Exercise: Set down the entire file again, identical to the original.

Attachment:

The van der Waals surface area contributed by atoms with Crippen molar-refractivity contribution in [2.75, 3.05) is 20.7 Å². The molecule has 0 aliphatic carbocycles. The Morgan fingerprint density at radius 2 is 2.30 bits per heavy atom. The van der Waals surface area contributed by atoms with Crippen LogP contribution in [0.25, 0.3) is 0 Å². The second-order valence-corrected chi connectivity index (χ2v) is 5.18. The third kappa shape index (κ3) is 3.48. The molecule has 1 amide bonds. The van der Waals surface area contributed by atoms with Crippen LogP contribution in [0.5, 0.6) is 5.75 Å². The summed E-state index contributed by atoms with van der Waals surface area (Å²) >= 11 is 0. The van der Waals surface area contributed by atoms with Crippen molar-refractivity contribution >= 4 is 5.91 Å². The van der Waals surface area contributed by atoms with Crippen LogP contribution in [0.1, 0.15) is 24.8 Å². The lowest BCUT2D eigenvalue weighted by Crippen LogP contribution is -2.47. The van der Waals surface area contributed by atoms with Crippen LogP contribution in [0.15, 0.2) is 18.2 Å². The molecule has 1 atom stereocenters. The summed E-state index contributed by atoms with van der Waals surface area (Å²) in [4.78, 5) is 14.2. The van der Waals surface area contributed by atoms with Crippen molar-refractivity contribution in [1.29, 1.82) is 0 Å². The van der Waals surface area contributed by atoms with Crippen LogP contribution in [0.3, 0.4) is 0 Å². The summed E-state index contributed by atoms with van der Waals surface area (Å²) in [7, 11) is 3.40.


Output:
The van der Waals surface area contributed by atoms with Crippen molar-refractivity contribution in [2.75, 3.05) is 20.7 Å². The molecule has 0 aliphatic carbocycles. The Morgan fingerprint density at radius 2 is 2.30 bits per heavy atom. The van der Waals surface area contributed by atoms with Crippen LogP contribution in [0.25, 0.3) is 0 Å². The second-order valence-corrected chi connectivity index (χ2v) is 5.18. The third kappa shape index (κ3) is 3.48. The molecule has 1 amide bonds. The van der Waals surface area contributed by atoms with Crippen LogP contribution in [0.5, 0.6) is 5.75 Å². The summed E-state index contributed by atoms with van der Waals surface area (Å²) >= 11 is 0. The van der Waals surface area contributed by atoms with Crippen molar-refractivity contribution >= 4 is 5.91 Å². The van der Waals surface area contributed by atoms with Crippen LogP contribution in [0.1, 0.15) is 24.8 Å². The lowest BCUT2D eigenvalue weighted by Crippen LogP contribution is -2.47. The van der Waals surface area contributed by atoms with Crippen LogP contribution in [0.15, 0.2) is 18.2 Å². The molecule has 1 atom stereocenters. The summed E-state index contributed by atoms with van der Waals surface area (Å²) in [4.78, 5) is 14.2. The van der Waals surface area contributed by atoms with Crippen molar-refractivity contribution in [1.29, 1.82) is 0 Å². The van der Waals surface area contributed by atoms with Crippen LogP contribution in [0.3, 0.4) is 0 Å². The summed E-state index contributed by atoms with van der Waals surface area (Å²) in [7, 11) is 3.40.